A year later, Israel’s peace-making efforts dealt another blow to the Hansell theorem; the Israeli occupation, Hansell wrote in 1978, will end if Israel ever made peace with Jordan, which previously occupied the West Bank, an occupation that was almost universally unaccepted by the international community. In 1994, Israel and Jordan made peace. “Even on its own terms,” Kontorovich noted in his piece, the Hansell memo’s conclusions “no longer apply.”
Still, let us be generous here and assume that somehow Hansell’s more than two decades-old memo still continued to resonate, despite being rejected by the three Presidents who followed Jimmy Carter’s single term in the White House—Ronald Reagan, George H.W. Bush, and Bill Clinton, who together served a combined five terms in office without ever referring to the settlements as illegal.
Maybe George W. Bush, who followed Clinton, fell under the Hansell memo’s spell? In 2004, Bush wrote Israel’s then prime minister, Ariel Sharon, a cautiously worded letter that set out his views on the settlements. “We welcome the disengagement plan you have prepared,” Bush wrote, “under which Israel would withdraw certain military installations and all settlements from Gaza, and withdraw certain military installations and settlements in the West Bank.” These steps, the letter continues, will “make a real contribution towards peace.”
Notably, the Bush letter was careful to state that only certain West Bank settlements would be dismantled; elsewhere, Bush speaks of Israel withdrawing from “parts” of the West Bank. To any reasonable reader, this sounds pretty close to stating outright that some, if not many, Israeli settlements in the West Bank were in fact regarded by the United States as future Israeli sovereign territory.
Which brings us to Obama. In December of 2016, after Donald Trump stunned Hillary Clinton and won the presidency, the 44th president instructed his ambassador to the United Nations to abstain on a Security Council resolution that stated that Israeli settlements had “no legal validity and constitutes a flagrant violation under international law.” The abstention stung; it was, ironically, the first time in—drumroll please—40 years that the Security Council was able to pass a resolution critical of the settlements, all previous attempts having been blocked by a succession of American presidents from both parties.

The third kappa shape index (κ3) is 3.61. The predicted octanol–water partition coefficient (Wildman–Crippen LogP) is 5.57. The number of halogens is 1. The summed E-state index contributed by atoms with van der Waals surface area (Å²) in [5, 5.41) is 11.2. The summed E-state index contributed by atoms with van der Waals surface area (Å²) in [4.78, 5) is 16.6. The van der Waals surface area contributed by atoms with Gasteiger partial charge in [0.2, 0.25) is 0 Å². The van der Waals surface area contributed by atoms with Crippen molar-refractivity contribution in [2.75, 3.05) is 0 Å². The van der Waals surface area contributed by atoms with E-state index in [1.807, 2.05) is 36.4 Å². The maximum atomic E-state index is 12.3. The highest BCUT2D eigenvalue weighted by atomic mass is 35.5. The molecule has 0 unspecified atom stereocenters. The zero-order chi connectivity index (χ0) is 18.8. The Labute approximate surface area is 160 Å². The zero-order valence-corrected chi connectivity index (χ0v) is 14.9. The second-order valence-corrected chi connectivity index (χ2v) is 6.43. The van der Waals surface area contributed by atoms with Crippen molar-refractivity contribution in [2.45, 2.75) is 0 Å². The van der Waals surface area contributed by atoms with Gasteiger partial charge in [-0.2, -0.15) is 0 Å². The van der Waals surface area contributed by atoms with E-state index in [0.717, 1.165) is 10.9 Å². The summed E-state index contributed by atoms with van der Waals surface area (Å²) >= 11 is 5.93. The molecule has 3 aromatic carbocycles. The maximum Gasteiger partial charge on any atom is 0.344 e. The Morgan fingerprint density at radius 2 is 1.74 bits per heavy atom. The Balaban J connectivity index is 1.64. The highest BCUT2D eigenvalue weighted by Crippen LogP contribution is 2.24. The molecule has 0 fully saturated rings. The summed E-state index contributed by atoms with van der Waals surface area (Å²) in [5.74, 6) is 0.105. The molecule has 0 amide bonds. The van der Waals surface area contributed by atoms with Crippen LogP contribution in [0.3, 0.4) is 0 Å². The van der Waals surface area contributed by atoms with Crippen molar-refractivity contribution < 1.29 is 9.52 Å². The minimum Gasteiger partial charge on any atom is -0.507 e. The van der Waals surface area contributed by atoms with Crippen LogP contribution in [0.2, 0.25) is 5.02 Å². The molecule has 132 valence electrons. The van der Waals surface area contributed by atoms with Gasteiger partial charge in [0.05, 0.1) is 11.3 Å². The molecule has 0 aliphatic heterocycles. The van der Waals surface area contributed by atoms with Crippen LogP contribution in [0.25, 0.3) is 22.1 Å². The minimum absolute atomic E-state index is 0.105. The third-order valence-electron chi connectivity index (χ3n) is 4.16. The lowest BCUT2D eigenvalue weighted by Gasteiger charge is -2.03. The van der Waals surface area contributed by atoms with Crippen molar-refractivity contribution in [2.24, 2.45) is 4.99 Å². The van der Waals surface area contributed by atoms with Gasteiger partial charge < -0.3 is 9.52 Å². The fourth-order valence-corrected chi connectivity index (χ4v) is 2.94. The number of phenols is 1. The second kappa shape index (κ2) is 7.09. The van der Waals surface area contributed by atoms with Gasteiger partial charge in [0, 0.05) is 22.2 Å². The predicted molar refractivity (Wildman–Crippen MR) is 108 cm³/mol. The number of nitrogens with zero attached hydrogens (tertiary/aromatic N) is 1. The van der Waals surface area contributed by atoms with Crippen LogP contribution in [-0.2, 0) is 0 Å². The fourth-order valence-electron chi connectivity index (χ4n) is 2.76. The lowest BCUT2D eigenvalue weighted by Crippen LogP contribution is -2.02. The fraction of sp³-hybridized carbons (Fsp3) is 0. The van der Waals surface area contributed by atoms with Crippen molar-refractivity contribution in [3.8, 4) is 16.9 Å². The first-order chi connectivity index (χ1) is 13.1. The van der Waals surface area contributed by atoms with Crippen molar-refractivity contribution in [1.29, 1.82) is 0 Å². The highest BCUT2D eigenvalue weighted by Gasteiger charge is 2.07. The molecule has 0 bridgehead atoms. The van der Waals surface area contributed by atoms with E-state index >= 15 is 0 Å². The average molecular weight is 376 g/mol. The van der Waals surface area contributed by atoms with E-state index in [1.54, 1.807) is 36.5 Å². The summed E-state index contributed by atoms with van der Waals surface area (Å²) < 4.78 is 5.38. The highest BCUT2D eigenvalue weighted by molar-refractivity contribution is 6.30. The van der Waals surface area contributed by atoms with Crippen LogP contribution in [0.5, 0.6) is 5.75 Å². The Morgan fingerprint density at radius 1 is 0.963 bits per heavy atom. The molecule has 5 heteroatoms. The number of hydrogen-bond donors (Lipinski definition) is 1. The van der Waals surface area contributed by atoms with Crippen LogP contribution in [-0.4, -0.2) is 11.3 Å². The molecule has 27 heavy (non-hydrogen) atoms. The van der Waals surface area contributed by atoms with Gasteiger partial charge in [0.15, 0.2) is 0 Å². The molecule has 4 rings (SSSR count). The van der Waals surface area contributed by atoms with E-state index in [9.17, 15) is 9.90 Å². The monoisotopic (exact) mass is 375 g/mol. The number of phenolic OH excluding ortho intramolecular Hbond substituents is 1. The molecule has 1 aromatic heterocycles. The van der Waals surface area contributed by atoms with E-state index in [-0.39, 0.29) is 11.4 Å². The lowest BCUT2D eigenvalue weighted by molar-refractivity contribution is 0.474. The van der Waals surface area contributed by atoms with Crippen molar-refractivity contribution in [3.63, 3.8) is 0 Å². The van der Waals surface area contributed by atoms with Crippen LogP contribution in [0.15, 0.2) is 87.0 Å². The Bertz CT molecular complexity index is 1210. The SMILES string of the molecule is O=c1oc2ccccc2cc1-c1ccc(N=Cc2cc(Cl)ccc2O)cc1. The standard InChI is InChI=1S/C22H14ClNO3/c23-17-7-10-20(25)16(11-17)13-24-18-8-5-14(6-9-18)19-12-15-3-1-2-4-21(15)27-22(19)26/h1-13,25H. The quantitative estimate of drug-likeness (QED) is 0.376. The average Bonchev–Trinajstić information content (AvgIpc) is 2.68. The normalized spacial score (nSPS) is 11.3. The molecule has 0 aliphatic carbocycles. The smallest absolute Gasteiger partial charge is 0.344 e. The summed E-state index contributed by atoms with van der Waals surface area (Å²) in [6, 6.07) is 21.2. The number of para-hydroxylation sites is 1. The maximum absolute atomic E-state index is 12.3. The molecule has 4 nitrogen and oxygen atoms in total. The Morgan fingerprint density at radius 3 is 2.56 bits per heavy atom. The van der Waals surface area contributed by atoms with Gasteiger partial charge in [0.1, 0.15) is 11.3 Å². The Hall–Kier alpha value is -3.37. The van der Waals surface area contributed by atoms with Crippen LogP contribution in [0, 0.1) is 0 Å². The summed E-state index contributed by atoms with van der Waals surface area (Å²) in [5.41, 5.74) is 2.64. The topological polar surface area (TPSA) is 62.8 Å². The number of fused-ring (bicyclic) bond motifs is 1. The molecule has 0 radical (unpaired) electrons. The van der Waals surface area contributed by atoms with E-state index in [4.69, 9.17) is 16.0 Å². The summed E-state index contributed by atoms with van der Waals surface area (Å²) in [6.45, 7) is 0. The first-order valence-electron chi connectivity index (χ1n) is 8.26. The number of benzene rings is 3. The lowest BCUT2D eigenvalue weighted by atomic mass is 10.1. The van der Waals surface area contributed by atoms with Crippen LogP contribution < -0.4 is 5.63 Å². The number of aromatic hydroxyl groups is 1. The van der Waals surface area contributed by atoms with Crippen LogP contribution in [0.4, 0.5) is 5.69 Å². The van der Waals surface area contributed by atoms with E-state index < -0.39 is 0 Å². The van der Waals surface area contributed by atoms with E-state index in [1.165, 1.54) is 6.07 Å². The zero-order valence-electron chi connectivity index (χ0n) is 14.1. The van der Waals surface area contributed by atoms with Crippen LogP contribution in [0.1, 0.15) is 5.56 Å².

Let’s be generous here once again, and say that the Obama administration believed all Israeli settlements anywhere in the West Bank to be illegal but hid this belief from Israel, the Palestinians and the American public, and the UN Security Council for eight years—until the very month before he left the White House. It’s possible, right? But do some simple math, and you’ll see that even then, “Settlements are Illegal” was U.S. policy for, at best, ten years: Eight under Obama, and two under Carter. That’s not a monolithic stretch lasting four decades; that’s just two left-wing Democrats breaking with established bi-partisan consensus for, at most, ten out of the past 40 years.
You’re free to like President Trump or dislike him. You’re free to consider his latest Middle East policy move to be a welcome bit of truth-telling, or a political maneuver to help Bibi, or a rash and potentially ruinous bit of grandstanding aimed at evangelical voters in the US. But one thing is abundantly clear: By promoting the false narrative about the president reversing 40 years of American policy, it is Trump’s credulous critics who are using their ignorance of history to push a radical viewpoint that was widely and repeatedly rejected by actual US policy makers for the vast majority of the past four decades.